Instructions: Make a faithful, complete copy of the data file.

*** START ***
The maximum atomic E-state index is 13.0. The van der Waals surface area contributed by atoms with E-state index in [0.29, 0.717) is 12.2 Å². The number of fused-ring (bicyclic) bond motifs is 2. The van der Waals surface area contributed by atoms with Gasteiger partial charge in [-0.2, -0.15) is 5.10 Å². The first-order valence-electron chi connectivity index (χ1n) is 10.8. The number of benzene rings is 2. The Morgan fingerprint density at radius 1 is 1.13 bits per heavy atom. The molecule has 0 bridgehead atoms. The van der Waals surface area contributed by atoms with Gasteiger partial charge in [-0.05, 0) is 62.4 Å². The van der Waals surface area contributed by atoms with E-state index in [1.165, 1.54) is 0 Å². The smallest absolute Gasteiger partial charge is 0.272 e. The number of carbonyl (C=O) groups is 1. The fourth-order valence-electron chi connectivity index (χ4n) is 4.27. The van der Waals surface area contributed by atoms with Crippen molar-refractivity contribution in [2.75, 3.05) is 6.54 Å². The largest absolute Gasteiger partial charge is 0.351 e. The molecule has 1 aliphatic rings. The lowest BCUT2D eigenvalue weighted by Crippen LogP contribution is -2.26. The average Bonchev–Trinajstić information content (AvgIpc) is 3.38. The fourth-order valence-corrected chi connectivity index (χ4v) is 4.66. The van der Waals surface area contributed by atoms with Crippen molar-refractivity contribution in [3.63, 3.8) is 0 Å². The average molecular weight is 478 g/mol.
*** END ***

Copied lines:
The maximum atomic E-state index is 13.0. The van der Waals surface area contributed by atoms with E-state index in [0.29, 0.717) is 12.2 Å². The number of fused-ring (bicyclic) bond motifs is 2. The van der Waals surface area contributed by atoms with Gasteiger partial charge in [-0.2, -0.15) is 5.10 Å². The first-order valence-electron chi connectivity index (χ1n) is 10.8. The number of benzene rings is 2. The Morgan fingerprint density at radius 1 is 1.13 bits per heavy atom. The molecule has 0 bridgehead atoms. The van der Waals surface area contributed by atoms with Gasteiger partial charge in [-0.05, 0) is 62.4 Å². The van der Waals surface area contributed by atoms with E-state index in [1.165, 1.54) is 0 Å². The smallest absolute Gasteiger partial charge is 0.272 e. The number of carbonyl (C=O) groups is 1. The fourth-order valence-electron chi connectivity index (χ4n) is 4.27. The van der Waals surface area contributed by atoms with Crippen molar-refractivity contribution in [2.75, 3.05) is 6.54 Å². The largest absolute Gasteiger partial charge is 0.351 e. The molecule has 1 aliphatic rings. The lowest BCUT2D eigenvalue weighted by Crippen LogP contribution is -2.26. The average Bonchev–Trinajstić information content (AvgIpc) is 3.38. The fourth-order valence-corrected chi connectivity index (χ4v) is 4.66. The van der Waals surface area contributed by atoms with Crippen molar-refractivity contribution in [3.63, 3.8) is 0 Å². The average molecular weight is 478 g/mol.